Modeling, Validation and Analysis of Degradation Processes of Lithium Ion Polymer Batteries
Type of Degreedissertation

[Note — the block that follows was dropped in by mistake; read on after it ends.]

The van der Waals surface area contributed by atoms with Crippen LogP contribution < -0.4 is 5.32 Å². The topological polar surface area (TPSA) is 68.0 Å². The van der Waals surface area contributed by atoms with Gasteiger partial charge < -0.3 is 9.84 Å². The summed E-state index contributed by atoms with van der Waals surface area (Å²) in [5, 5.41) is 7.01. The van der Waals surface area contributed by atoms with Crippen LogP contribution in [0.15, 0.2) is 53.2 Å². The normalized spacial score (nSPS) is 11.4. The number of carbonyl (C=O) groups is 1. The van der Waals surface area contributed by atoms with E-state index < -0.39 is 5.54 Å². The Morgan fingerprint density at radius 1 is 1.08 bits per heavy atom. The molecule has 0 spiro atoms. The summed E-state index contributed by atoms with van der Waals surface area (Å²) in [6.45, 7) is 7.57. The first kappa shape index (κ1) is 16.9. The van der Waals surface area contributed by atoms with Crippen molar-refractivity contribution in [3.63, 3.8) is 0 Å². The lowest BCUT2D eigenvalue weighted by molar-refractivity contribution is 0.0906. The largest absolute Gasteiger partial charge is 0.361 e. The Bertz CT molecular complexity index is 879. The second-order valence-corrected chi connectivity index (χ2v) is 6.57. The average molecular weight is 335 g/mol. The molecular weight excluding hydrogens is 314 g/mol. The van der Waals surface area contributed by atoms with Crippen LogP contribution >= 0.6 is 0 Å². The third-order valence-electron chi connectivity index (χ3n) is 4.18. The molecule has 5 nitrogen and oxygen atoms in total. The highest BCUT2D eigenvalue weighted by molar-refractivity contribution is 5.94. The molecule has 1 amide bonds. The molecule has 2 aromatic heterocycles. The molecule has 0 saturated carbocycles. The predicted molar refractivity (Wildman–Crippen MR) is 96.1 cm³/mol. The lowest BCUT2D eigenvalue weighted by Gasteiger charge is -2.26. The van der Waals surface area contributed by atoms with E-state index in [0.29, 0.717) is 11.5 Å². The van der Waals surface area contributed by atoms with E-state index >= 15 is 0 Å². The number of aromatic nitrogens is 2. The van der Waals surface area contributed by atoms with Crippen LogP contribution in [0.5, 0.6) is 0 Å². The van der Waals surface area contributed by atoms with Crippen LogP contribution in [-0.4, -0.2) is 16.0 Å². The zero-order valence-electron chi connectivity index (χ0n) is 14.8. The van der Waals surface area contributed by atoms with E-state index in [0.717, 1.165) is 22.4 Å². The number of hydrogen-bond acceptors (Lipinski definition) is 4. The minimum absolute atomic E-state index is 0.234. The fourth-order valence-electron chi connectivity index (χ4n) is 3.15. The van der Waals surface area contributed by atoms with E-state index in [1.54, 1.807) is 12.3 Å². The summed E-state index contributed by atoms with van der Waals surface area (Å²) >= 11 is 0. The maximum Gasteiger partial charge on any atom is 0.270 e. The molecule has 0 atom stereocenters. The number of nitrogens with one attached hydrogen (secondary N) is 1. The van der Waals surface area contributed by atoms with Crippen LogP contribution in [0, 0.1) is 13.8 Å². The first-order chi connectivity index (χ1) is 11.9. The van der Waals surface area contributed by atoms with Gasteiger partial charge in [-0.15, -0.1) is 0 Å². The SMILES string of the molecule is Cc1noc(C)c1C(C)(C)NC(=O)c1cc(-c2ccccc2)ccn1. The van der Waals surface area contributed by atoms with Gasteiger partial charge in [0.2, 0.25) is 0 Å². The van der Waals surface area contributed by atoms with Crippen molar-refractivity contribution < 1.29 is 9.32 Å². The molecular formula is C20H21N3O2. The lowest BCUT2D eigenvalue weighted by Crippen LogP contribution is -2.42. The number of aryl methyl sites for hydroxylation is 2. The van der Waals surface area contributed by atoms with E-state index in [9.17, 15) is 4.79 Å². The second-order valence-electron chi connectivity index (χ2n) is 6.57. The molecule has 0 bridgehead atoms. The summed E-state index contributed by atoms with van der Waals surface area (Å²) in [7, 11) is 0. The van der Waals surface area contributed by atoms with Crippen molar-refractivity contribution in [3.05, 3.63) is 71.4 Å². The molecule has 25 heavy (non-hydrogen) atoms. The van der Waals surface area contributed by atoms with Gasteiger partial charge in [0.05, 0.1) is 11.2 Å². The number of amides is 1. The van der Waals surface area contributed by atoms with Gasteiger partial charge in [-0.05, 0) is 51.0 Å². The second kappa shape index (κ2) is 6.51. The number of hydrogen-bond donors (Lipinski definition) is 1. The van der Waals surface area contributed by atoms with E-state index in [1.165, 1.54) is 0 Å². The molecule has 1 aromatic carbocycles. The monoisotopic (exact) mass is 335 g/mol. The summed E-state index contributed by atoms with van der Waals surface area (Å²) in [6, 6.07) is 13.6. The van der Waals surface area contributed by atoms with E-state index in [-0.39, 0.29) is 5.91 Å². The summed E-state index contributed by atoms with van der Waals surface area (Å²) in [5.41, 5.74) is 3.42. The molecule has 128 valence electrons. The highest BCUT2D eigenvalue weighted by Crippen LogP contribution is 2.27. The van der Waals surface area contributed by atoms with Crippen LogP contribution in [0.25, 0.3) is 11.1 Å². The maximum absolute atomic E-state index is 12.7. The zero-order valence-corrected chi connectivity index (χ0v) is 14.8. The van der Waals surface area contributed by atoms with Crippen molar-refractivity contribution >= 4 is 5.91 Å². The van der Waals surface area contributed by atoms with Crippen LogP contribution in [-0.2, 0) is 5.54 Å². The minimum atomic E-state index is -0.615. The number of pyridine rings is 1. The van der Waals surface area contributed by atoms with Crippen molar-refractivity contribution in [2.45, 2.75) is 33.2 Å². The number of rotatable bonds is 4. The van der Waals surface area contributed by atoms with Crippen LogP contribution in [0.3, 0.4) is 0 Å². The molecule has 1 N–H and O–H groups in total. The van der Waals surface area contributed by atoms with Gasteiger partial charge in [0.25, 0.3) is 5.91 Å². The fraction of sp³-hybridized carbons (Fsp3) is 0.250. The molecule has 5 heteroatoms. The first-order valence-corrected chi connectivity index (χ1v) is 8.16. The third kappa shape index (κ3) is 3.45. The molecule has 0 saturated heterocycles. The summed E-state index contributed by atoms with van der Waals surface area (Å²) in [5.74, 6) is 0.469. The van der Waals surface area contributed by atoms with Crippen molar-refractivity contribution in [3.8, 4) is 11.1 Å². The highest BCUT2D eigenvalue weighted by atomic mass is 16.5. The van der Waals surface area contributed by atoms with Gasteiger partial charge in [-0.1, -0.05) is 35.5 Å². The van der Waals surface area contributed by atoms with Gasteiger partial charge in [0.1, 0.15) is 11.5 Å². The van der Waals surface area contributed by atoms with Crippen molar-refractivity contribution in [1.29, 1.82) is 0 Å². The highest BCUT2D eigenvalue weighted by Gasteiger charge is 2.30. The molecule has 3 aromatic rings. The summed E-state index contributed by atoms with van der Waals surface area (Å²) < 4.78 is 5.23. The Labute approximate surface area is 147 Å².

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The lithium ion polymer battery (LiPB) has become one of the most widely used energy storage devices because of its high energy and power densities. However, its performance and life span are limited by the degradation processes, such as capacity and power fade, under various operating conditions. In order to study the degradation mechanisms, an accelerated test consisting of large cycling currents was conducted on LiPB. According to the analyses of impedance spectra, morphologies and compositions of the cycled cells, the results have shown that the degradation is predominantly caused by the side reactions at the anode. The side reactions consume lithium ions and produce deposits that increase the thickness of the solid electrolyte interphase (SEI) and deposit layers. By fitting a semi-empirical degradation model to the experimental data obtained from different numbers of cycles, the changes of the internal parameters are extracted and used to describe the degradation processes caused by the side reactions. In order to better understand the mechanism of the side reactions and predict the degradation of LiPB under various operating conditions, the degradation processes are described using physical principles based on Butler-Volmer and Nernst equations that are integrated into the electrochemical-thermal model. The key parameter for the side reactions used in the model is experimentally determined from the self-discharging behavior of the battery. The model is used to analyze the effects of the loss of ions and active materials on capacity fade. The integrated model is then validated against experimental data obtained from testing the battery under different state of charge (SOC) cycling limits and charging C-rates (1C = 15.7A) and used to study the effects of the operating conditions on degradation mechanisms. In addition to the side reactions, another important degradation process reported in the literature is crack formation and fracture of the anode and cathode particles due to mechanical stresses. A stress model is developed to describe the mechanical stresses caused by a non-uniform distribution of lithium ions and inhomogeneous localized volume changes inside an electrode particle. The stress model is then incorporated into the electrochemical-thermal model, which has been validated by studying the volume change of a cell while charging and discharging. The simulation results show that the electrode particles are under cyclic stress when the cell is being cycled, which may cause crack and fracture.